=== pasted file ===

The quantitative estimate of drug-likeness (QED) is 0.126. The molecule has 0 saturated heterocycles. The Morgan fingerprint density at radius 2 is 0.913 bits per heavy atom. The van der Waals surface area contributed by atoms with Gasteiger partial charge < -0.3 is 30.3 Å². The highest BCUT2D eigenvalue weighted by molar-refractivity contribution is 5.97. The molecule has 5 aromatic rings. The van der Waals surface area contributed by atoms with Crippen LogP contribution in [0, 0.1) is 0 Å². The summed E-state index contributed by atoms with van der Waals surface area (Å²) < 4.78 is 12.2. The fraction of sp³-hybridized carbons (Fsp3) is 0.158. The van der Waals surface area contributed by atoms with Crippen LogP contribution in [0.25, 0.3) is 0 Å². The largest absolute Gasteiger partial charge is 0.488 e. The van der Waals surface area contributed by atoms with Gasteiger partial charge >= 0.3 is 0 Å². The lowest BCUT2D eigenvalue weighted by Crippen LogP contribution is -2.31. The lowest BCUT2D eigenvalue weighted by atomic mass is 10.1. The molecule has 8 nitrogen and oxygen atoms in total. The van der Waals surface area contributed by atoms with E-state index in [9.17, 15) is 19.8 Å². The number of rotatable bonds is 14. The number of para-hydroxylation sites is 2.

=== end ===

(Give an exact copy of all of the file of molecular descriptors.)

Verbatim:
The quantitative estimate of drug-likeness (QED) is 0.126. The molecule has 0 saturated heterocycles. The Morgan fingerprint density at radius 2 is 0.913 bits per heavy atom. The van der Waals surface area contributed by atoms with Gasteiger partial charge < -0.3 is 30.3 Å². The highest BCUT2D eigenvalue weighted by molar-refractivity contribution is 5.97. The molecule has 5 aromatic rings. The van der Waals surface area contributed by atoms with Crippen LogP contribution in [0, 0.1) is 0 Å². The summed E-state index contributed by atoms with van der Waals surface area (Å²) < 4.78 is 12.2. The fraction of sp³-hybridized carbons (Fsp3) is 0.158. The van der Waals surface area contributed by atoms with Crippen LogP contribution in [0.25, 0.3) is 0 Å². The largest absolute Gasteiger partial charge is 0.488 e. The van der Waals surface area contributed by atoms with Gasteiger partial charge >= 0.3 is 0 Å². The lowest BCUT2D eigenvalue weighted by Crippen LogP contribution is -2.31. The lowest BCUT2D eigenvalue weighted by atomic mass is 10.1. The molecule has 8 nitrogen and oxygen atoms in total. The van der Waals surface area contributed by atoms with E-state index in [9.17, 15) is 19.8 Å². The number of rotatable bonds is 14. The number of para-hydroxylation sites is 2.